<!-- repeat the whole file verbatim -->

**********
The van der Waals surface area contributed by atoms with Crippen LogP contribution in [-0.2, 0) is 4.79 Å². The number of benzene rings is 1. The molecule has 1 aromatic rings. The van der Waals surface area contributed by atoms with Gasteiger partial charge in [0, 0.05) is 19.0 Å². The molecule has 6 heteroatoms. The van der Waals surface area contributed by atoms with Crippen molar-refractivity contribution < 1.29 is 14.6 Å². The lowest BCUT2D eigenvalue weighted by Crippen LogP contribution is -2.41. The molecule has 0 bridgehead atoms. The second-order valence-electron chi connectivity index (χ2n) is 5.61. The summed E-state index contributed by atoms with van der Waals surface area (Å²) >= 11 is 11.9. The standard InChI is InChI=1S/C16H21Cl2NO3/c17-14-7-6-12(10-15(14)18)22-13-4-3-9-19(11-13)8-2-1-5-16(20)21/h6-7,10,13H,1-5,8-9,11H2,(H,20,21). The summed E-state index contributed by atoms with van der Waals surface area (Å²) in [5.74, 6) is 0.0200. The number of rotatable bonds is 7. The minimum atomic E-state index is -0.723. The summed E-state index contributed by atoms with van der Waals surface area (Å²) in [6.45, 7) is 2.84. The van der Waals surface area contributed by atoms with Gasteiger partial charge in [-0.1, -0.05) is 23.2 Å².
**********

The van der Waals surface area contributed by atoms with Crippen LogP contribution in [-0.2, 0) is 4.79 Å². The number of benzene rings is 1. The molecule has 1 aromatic rings. The van der Waals surface area contributed by atoms with Gasteiger partial charge in [0, 0.05) is 19.0 Å². The molecule has 6 heteroatoms. The van der Waals surface area contributed by atoms with Crippen molar-refractivity contribution < 1.29 is 14.6 Å². The lowest BCUT2D eigenvalue weighted by Crippen LogP contribution is -2.41. The molecule has 0 bridgehead atoms. The second-order valence-electron chi connectivity index (χ2n) is 5.61. The summed E-state index contributed by atoms with van der Waals surface area (Å²) >= 11 is 11.9. The standard InChI is InChI=1S/C16H21Cl2NO3/c17-14-7-6-12(10-15(14)18)22-13-4-3-9-19(11-13)8-2-1-5-16(20)21/h6-7,10,13H,1-5,8-9,11H2,(H,20,21). The summed E-state index contributed by atoms with van der Waals surface area (Å²) in [5.74, 6) is 0.0200. The number of rotatable bonds is 7. The minimum atomic E-state index is -0.723. The summed E-state index contributed by atoms with van der Waals surface area (Å²) in [6.45, 7) is 2.84. The van der Waals surface area contributed by atoms with Gasteiger partial charge in [-0.1, -0.05) is 23.2 Å².